I must admit, I find it very hard to define RPGs in the standard terms used to describe games. For example, "cooperative" games are those that emphasize participation, challenge and fun over winning and losing. Usually, a judge is placed in existence who can enforce cooperation among the contestants. This is certainly a description of role-playing.
At the same time, "non-cooperative" games are those in which the players make decisions independently, where any cooperation is self-enforcing. While the DM may prevent player-versus-player, this is not the same thing as making one player help another in a bad situation. Nor does the DM have unilateral power over a player like an umpire has at a baseball game. In many ways, a player and a DM can play "chicken" with one another - a classic non-cooperative game.
Consider "complete" information in a game versus "incomplete." Complete information is that where the knowledge about the other participants and players is available to all, specifically the strengths and objectives. An example of this would be Battleship, where the information is complete but not perfect. We know how many ships the other player has, we know what the other player's objectives are. A more perfect information game would be chess, in which all the pieces are evident and the other player's moves are explicit. This is certainly not a description of role-playing.
On the other hand, games with imperfect information are those where the players are simply unaware of the actions chosen by other players. They will know who the other players are, what their strategies are and the preferences of these other players, but beyond that the information is incomplete. The common example is the prisoner's dilemma, where two players each have two options whose outcome depends crucially on the simultaneous choice made by the other. However, role-playing is not played in the dark like this: in many ways, like chess, the game is played sequentially, so that the players do have knowledge of what other players are doing and are made aware of the DM's intentions when the DM reveals the actual thing about which the players are to make a decision. Moreover, unlike the prisoner's dilemma, the DM has nothing to win and nothing to lose. So this is not a straight-forward description of role-playing, either.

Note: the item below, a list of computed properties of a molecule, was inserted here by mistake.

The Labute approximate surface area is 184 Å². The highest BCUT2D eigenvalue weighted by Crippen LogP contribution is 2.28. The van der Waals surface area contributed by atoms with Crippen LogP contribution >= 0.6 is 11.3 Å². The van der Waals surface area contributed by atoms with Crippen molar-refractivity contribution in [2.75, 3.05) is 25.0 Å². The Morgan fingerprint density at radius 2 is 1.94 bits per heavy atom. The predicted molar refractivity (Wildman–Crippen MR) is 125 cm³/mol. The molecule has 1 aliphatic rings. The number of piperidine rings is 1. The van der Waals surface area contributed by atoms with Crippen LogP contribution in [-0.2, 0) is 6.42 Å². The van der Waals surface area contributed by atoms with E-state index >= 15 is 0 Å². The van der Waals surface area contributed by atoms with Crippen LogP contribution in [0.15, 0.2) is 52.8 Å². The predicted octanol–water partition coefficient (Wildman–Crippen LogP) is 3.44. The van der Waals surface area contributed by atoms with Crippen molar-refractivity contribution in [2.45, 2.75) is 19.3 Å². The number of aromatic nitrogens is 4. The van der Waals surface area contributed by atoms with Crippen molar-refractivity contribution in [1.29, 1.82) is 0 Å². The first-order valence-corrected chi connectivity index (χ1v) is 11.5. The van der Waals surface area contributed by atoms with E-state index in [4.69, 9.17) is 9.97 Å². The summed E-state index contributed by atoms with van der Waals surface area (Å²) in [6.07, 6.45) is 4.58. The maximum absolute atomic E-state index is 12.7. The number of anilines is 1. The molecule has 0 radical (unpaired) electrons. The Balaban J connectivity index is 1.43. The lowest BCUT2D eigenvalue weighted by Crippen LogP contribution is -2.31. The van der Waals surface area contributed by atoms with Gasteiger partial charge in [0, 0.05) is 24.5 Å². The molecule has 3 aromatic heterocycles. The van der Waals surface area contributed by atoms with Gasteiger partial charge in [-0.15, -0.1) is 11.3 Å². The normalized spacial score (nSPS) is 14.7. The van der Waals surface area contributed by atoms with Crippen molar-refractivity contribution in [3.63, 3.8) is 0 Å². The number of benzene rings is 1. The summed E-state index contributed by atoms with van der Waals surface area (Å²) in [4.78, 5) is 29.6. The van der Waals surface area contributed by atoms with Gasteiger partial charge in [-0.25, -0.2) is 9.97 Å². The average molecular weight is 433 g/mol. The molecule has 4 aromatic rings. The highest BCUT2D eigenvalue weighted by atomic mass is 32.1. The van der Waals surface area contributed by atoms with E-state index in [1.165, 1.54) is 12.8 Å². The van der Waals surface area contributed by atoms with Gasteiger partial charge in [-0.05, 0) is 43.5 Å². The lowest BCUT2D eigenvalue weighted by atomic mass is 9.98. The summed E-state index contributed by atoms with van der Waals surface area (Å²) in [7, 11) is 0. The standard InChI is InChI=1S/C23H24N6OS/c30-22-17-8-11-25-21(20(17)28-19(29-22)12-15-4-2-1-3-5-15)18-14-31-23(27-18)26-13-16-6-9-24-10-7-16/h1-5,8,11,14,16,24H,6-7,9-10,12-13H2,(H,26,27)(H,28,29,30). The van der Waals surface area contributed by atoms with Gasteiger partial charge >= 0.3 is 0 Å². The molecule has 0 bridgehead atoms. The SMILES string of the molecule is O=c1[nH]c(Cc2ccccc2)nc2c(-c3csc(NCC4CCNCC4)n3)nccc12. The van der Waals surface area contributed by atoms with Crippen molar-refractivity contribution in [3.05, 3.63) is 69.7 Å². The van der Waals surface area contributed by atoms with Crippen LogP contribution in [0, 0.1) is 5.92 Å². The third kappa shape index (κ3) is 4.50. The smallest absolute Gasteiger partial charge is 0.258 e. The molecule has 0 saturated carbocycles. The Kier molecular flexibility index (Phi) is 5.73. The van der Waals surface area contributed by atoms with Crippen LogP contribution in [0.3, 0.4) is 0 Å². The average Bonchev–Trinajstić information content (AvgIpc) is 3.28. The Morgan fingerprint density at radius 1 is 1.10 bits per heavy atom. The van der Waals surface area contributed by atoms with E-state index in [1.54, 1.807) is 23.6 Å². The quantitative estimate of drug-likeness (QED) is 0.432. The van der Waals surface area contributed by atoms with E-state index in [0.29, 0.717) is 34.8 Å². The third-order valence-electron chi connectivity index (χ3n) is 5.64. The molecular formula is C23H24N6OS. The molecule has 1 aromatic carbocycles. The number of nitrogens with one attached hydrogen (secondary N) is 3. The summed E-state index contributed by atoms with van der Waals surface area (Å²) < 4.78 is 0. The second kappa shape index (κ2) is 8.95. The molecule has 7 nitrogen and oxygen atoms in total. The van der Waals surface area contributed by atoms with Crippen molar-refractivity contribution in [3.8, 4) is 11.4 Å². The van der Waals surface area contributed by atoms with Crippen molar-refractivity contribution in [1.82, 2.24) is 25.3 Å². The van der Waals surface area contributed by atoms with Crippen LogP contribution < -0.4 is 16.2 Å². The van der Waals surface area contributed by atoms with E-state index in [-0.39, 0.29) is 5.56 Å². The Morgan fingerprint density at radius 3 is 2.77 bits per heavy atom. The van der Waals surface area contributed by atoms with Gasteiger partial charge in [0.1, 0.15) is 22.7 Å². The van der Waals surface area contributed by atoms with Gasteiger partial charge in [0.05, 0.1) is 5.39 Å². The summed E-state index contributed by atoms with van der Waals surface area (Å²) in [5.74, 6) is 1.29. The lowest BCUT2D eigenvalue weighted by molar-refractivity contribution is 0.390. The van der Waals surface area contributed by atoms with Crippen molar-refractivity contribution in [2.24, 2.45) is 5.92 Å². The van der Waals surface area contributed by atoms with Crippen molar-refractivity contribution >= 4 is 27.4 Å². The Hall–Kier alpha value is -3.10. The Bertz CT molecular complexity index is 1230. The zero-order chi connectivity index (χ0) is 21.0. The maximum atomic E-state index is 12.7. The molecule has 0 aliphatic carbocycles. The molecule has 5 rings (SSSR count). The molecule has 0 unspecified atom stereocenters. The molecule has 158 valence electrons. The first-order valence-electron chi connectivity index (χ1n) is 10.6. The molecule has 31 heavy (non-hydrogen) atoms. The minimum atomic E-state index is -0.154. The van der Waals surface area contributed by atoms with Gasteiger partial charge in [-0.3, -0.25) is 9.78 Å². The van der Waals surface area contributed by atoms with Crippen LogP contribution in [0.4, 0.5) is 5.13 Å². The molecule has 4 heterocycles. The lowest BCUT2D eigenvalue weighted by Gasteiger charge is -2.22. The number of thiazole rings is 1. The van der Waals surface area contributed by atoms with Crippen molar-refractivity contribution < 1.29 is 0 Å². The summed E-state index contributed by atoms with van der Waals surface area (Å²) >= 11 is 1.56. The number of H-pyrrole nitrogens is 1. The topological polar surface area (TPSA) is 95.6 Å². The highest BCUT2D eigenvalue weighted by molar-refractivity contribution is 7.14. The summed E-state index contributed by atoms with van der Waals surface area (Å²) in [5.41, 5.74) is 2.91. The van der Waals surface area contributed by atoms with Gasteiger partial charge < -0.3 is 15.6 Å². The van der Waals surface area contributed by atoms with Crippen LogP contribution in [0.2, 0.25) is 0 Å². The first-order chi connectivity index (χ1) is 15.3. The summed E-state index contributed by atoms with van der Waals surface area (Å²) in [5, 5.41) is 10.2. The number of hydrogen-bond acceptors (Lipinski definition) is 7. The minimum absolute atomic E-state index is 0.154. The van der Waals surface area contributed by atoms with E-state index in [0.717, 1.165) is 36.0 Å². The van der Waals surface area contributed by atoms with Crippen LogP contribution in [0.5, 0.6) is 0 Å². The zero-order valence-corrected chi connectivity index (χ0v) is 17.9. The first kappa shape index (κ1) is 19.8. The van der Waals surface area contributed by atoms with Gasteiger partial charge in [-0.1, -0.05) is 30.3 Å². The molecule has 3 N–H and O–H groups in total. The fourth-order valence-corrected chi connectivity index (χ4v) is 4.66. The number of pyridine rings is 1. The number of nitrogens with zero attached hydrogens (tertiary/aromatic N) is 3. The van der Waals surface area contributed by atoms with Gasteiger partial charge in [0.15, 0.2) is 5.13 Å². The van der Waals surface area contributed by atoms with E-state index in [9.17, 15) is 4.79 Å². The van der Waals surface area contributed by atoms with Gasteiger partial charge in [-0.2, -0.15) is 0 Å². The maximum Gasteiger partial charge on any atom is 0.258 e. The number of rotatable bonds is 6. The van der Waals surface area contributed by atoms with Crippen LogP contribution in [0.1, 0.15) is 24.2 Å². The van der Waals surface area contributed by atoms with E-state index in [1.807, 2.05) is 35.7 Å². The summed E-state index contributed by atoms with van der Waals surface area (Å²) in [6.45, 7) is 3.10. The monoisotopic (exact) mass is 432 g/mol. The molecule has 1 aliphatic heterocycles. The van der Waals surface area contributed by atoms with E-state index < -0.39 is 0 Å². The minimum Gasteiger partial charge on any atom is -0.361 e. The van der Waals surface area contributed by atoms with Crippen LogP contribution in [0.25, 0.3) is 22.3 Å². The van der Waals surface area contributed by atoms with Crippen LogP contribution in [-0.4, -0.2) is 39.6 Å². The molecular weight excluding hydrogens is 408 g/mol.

Finally, we have "repeated" games and "simultaneous" games. Repeated games, like Battleship, Chess or even Chicken, are examples where although the play is repeated, the manner in which we play alters according to the past decisions we've made and what we now think about our opponents. If we play chess again and again, we won't just play the same single game, each of us making the same moves; we will try different moves, creating different "games," though the dynamic of the game will remain unchanged - we will have the same objective each time we play. In some ways this describes role-playing, as we will use the same kinds of attacks or the same strategies, both as players and DM; in most ways, however, it does not, as sessions of an RPG cannot be seen as repetitions of the same game.
Repeated games are sequential, in that the players take turns. This is different from the simultaneous game, where both players choose their actions at the same time, without being sure of the other's. An example of this would be rock-paper-scissors.
Again, in many ways role-playing fits the sequential formula. The combat system takes turns, the players wait for the DM to describe the setting and situations and the DM waits for the players to explain their intentions. At the same time, considerable parts of the game are definitely simultaneous; the DM withholds a ton of information from the players, forcing the players to act in the blind, while the players are able to do the same to the DM, not revealing their full intentions or plans until the critical moment. In a lot of ways, role-playing can be like rock-paper-scissors.